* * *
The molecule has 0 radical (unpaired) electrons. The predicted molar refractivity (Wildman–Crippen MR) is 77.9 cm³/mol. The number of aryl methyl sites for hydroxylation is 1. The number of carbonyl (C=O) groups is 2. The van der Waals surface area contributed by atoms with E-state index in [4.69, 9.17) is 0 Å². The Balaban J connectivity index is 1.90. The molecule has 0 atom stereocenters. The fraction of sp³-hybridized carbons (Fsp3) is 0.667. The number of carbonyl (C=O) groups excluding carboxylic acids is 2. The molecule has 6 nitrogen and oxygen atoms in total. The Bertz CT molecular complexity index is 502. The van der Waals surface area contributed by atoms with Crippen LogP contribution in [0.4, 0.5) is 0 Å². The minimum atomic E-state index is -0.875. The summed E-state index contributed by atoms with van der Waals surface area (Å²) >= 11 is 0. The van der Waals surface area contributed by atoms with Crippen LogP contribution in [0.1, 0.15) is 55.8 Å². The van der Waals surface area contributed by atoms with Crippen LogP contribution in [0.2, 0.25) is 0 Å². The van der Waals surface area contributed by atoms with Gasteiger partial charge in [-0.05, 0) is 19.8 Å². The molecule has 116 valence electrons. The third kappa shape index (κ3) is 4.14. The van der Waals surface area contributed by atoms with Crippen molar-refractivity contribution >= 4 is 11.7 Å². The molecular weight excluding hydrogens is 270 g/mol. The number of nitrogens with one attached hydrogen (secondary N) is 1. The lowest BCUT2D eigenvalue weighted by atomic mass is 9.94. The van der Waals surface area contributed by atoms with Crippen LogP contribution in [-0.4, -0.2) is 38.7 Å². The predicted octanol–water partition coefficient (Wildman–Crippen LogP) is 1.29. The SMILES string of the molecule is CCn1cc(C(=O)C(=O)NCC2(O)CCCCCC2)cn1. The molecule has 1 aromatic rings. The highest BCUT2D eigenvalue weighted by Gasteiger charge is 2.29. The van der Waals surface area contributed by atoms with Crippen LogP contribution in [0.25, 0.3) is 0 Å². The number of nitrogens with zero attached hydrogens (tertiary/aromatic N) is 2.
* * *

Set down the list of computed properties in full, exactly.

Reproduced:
The molecule has 0 radical (unpaired) electrons. The predicted molar refractivity (Wildman–Crippen MR) is 77.9 cm³/mol. The number of aryl methyl sites for hydroxylation is 1. The number of carbonyl (C=O) groups is 2. The van der Waals surface area contributed by atoms with E-state index in [4.69, 9.17) is 0 Å². The Balaban J connectivity index is 1.90. The molecule has 0 atom stereocenters. The fraction of sp³-hybridized carbons (Fsp3) is 0.667. The number of carbonyl (C=O) groups excluding carboxylic acids is 2. The molecule has 6 nitrogen and oxygen atoms in total. The Bertz CT molecular complexity index is 502. The van der Waals surface area contributed by atoms with Crippen LogP contribution in [0.4, 0.5) is 0 Å². The minimum atomic E-state index is -0.875. The summed E-state index contributed by atoms with van der Waals surface area (Å²) >= 11 is 0. The van der Waals surface area contributed by atoms with Crippen LogP contribution in [0.1, 0.15) is 55.8 Å². The van der Waals surface area contributed by atoms with Crippen LogP contribution in [0.2, 0.25) is 0 Å². The van der Waals surface area contributed by atoms with Gasteiger partial charge in [-0.05, 0) is 19.8 Å². The molecule has 116 valence electrons. The third kappa shape index (κ3) is 4.14. The van der Waals surface area contributed by atoms with Crippen molar-refractivity contribution >= 4 is 11.7 Å². The molecular weight excluding hydrogens is 270 g/mol. The number of nitrogens with one attached hydrogen (secondary N) is 1. The lowest BCUT2D eigenvalue weighted by atomic mass is 9.94. The van der Waals surface area contributed by atoms with Crippen LogP contribution in [-0.4, -0.2) is 38.7 Å². The predicted octanol–water partition coefficient (Wildman–Crippen LogP) is 1.29. The SMILES string of the molecule is CCn1cc(C(=O)C(=O)NCC2(O)CCCCCC2)cn1. The molecule has 1 aromatic rings. The highest BCUT2D eigenvalue weighted by Gasteiger charge is 2.29. The van der Waals surface area contributed by atoms with Crippen LogP contribution in [0.25, 0.3) is 0 Å². The number of nitrogens with zero attached hydrogens (tertiary/aromatic N) is 2.